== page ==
In response to God’s love and mercy, and to His glory, Stephen Ministry trains lay Christians to confidentially provide emotional and spiritual support to individuals experiencing loneliness, loss, or any of life’s challenges.
If someone you know is experiencing grief, divorce, loss of job, a serious illness, or any other of life’s challenges and would like to receive the loving care of a Stephen Minister, please call one of the pastors at the church office (303-798-0711) or team members, Ron Manuello (303-979-7776) or Gary Stephenson (303-858-1973).
You may also request a Stephen Minister at the following email: email@example.com.
Click on the Frequently Asked Questions for more information on Stephen Ministry or click HERE for a pdf copy.
Want to Know More?
- Call Ron Manuello and Gary Stephenson or a pastor at the church office, especially if you or someone you know has need for a Stephen Minister’s help.
- Pray about becoming a Stephen Minister! Request an application from Ron Manuello or Gary Stephenson.
- Visit the Stephen Ministries St. Louis website at: www.stephenministries.org
Where did it all start?
Answer: Stephen Ministry started in 1975, when Ken Haugk, a pastor and clinical psychologist, recognized the need to multiply the care-giving in his congregation in St. Louis, Missouri. We have had Stephen Ministry at Shepherd of the Hills since 1981, and, as of November, 2015, we are one of 12,000 Stephen Ministry congregations from 173 different Christian denominations in all 50 states, 10 Canadian provinces, and 28 other countries. Stephen Ministry St. Louis, the organization behind this international ministry, is headquartered in Missouri, and has trained 70,000 Stephen Ministry Leaders who have trained more than 600,000 Stephen Ministers, who have given Stephen Ministry care to over a million care receivers. There are also at least 250 organizations, other than congregations, using Stephen Ministry, such as hospitals, hospices, military base chapels, correctional institutions, social service agencies, inner-city ministries, assisted living centers, universities and seminaries.
What Do Stephen Ministers Do?
Answer: Stephen Ministers are caring Christian friends who listen, understand, accept, and pray for and with care receivers who are working through a crisis or a tough time.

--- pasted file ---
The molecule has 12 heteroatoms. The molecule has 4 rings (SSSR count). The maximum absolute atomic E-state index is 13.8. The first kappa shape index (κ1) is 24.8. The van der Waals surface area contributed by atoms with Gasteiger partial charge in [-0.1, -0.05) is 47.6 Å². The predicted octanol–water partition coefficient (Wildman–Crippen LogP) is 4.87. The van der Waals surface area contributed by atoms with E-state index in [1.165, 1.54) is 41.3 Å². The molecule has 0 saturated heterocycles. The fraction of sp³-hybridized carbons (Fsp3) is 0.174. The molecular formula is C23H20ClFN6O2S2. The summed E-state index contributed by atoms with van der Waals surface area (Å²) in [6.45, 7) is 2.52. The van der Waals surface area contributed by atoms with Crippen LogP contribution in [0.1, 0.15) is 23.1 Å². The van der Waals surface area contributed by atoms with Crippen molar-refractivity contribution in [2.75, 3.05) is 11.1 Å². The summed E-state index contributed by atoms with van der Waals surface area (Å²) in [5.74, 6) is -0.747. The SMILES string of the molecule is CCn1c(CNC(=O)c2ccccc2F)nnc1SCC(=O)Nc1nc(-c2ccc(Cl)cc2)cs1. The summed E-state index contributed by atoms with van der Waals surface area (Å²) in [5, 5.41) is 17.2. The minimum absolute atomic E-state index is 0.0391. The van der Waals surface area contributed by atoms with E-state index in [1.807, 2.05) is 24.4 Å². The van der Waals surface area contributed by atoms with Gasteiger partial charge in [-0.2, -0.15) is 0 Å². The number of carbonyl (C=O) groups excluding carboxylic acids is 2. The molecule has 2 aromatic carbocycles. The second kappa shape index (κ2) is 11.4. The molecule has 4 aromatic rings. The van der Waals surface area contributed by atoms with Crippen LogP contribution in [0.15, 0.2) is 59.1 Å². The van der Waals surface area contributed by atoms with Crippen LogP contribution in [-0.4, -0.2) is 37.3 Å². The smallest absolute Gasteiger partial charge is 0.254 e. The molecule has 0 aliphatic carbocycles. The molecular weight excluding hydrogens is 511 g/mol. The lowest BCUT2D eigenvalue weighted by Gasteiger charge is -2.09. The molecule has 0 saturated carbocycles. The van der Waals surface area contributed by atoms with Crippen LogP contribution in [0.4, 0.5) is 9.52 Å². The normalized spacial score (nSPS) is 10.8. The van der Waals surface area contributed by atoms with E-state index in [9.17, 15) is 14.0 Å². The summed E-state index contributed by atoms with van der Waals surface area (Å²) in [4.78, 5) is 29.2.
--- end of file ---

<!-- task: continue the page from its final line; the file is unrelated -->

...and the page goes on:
Are Stephen Ministers Counselors?
Answer: Stephen Ministers are not counselors; they are trained lay caregivers. Their role is to listen and care—not to give advice or counsel. Stephen Ministers are also trained to recognize when a care receiver’s need exceeds what they can provide. When that happens they work with care receivers to help them receive the level of care they really need.
Can I Trust a Stephen Minister?
Answer: Trust is essential to a caring relationship, and Stephen Ministers are people you can trust. Confidentiality is one of the most important principles of Stephen Ministry, and what a care receiver tells his or her Stephen Minister is kept in strictest confidence.
Why the Name Stephen?
Answer: The name Stephen comes from St. Stephen, who was the first lay person commissioned by the apostles to provide caring ministry to those in need as recorded in Acts 6
What’s the Pastor’s Role?
Answer: Pastors will always be the primary caregivers, but there is no way pastors can meet all the needs for care. God has called all of us, not just pastors, to minister to one another. Stephen Ministry multiplies ministry by turning pastors into equippers, so they can enable lay people to provide caring ministry as well.
What Exactly Is Stephen Ministry?
Answer: Stephen Ministry is a ministry in our congregation in which trained and supervised laypersons, called Stephen Ministers, provide one-to-one Christian care to individuals facing life challenges or difficulties.
Who Is Involved?
Answer: Stephen Leaders are the ones who oversee and direct our Stephen Ministry. They recruit, select, train, organize, and supervise our Stephen Ministers, identify people in need of care, and match them with a Stephen Minister.
Stephen Ministers are the caregivers. They have been through 50 hours of training in Christian care giving, including general topics such as listening, feelings, boundaries, assertiveness, and using Christian resources in care giving.
In addition, their training covers specialized topics such as ministering to the divorced, hospitalized, bereaved, and aging.
Care Receivers are the recipients of Stephen Ministers’ care. They are people from our church or community who are experiencing divorce, grief, loss of a job, loneliness, hospitalization, terminal illness, or any of an endless number of other life difficulties. Stephen Ministers usually meet with their care receivers once a week for about an hour for as long as the care receiver will benefit by the relationship.